The infamous cliche “sometimes your best just isn’t good enough” has long been reserved for scenarios associated with failure. Although even after once achieving the highest pinnacle of success in his profession, the stigma remained for New York Giants quarterback Eli Manning — until last night.
Manning has been casted in the shadows of his dynastic family since he can remember. The shadow of his father Archie — who was an iconic quarterback for Ole Miss and the New Orleans Saints — to Cooper, the eldest of the Manning boys, who set the standard for following in dads’ footsteps. And finally, the shadow that casted the darkest, plaguing much of his professional career: being Peyton Manning’s little brother.
The youngest Manning captured his first Super Bowl in 2008, but it still wasn’t enough. He didn’t garner the respect. He wasn’t mentioned with Brady, Rodgers, Brees, and big brother. He wasn’t ‘elite’. But as the world discovered last night in Super Bowl XLVI, “you can’t spell ‘elite’ without Eli.”
By definition, they say a shadow is the shaded part of a picture, the theme of Eli’s career prior to last night’s game. Though undoubtedly, with his second Super Bowl championship in four years, Manning has catapulted into the ranks of the elite. Tied with Ben Roethlisberger (2), he now trails only Tom Brady (3) in Super Bowl championships among active quarterbacks.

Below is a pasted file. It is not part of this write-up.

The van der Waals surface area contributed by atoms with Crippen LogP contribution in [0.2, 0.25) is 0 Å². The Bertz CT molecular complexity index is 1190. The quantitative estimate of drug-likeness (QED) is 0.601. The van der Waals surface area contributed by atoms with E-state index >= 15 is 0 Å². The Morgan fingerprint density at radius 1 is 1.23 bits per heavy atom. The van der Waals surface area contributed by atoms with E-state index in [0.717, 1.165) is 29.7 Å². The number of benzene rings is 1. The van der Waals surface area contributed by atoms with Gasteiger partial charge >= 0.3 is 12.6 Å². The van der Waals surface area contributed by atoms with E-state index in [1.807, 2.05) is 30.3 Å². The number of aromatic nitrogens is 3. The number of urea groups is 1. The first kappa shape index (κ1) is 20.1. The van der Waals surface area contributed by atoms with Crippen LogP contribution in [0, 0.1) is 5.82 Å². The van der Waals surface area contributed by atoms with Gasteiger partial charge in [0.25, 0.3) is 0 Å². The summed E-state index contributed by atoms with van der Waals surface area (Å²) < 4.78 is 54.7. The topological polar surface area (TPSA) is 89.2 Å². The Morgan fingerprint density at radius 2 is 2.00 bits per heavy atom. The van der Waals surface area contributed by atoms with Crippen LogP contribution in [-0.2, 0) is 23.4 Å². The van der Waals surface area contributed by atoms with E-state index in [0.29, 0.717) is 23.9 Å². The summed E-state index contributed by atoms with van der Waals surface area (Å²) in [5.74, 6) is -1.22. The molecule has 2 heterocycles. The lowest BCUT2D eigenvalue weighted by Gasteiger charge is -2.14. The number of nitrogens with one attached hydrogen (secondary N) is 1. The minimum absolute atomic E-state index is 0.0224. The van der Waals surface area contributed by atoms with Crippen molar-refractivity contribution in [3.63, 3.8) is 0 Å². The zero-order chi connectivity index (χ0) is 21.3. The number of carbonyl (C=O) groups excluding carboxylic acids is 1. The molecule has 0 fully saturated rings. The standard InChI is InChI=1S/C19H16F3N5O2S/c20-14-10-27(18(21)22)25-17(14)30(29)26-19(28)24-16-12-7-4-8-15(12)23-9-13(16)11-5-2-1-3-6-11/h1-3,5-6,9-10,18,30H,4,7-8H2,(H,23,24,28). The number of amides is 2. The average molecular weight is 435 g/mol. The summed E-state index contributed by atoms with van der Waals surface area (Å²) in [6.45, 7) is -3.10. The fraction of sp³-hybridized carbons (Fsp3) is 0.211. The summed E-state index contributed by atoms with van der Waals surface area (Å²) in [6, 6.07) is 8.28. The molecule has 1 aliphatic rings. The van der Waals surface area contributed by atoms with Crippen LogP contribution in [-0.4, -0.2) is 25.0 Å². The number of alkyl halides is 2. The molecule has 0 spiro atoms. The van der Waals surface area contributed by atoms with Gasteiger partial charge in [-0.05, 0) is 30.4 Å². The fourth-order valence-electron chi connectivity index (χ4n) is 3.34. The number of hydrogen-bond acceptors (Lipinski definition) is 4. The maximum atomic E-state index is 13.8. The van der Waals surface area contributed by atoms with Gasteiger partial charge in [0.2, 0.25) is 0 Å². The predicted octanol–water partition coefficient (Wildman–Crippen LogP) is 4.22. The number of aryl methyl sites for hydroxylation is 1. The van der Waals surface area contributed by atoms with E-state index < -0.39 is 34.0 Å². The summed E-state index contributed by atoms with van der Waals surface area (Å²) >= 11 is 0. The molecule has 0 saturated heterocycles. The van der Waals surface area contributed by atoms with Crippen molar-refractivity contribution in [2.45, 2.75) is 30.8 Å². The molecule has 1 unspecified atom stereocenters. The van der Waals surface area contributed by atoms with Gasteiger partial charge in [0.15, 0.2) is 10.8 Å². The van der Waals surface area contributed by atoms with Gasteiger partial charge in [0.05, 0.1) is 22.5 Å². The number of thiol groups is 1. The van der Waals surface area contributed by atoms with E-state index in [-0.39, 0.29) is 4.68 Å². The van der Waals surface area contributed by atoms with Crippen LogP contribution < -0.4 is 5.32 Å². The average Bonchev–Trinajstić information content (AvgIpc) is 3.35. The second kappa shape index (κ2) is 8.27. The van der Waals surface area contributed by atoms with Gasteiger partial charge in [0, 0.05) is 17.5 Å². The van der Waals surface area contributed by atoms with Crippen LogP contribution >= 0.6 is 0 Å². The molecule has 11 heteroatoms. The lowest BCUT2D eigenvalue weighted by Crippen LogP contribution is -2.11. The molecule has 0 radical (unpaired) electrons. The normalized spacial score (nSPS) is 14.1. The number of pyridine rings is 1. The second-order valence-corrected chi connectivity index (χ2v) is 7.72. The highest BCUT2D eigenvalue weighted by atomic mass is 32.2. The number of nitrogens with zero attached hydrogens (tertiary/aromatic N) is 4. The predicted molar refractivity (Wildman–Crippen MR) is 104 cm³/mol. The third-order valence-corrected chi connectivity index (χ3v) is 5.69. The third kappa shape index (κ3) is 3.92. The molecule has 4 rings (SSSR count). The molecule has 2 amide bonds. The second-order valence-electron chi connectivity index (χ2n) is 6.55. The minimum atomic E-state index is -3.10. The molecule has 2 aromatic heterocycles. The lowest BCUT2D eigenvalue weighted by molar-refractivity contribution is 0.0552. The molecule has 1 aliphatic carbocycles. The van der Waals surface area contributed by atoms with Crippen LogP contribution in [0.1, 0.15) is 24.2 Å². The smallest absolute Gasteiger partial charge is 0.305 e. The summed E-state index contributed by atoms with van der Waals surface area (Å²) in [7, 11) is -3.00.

Manning rose to the occasion poised with grit, composure, and elusiveness leading the Giants to victory; capturing his second Super Bowl MVP award along the way. He finished just shy of 300 yards, completed 30 of his 40 pass attempts and threw a first-quarter touchdown to wide receiver Victor Cruz. And now with one more ring than golden boy big brother Peyton, Eli has not only stepped out of the shadow, he’s casted one of his own.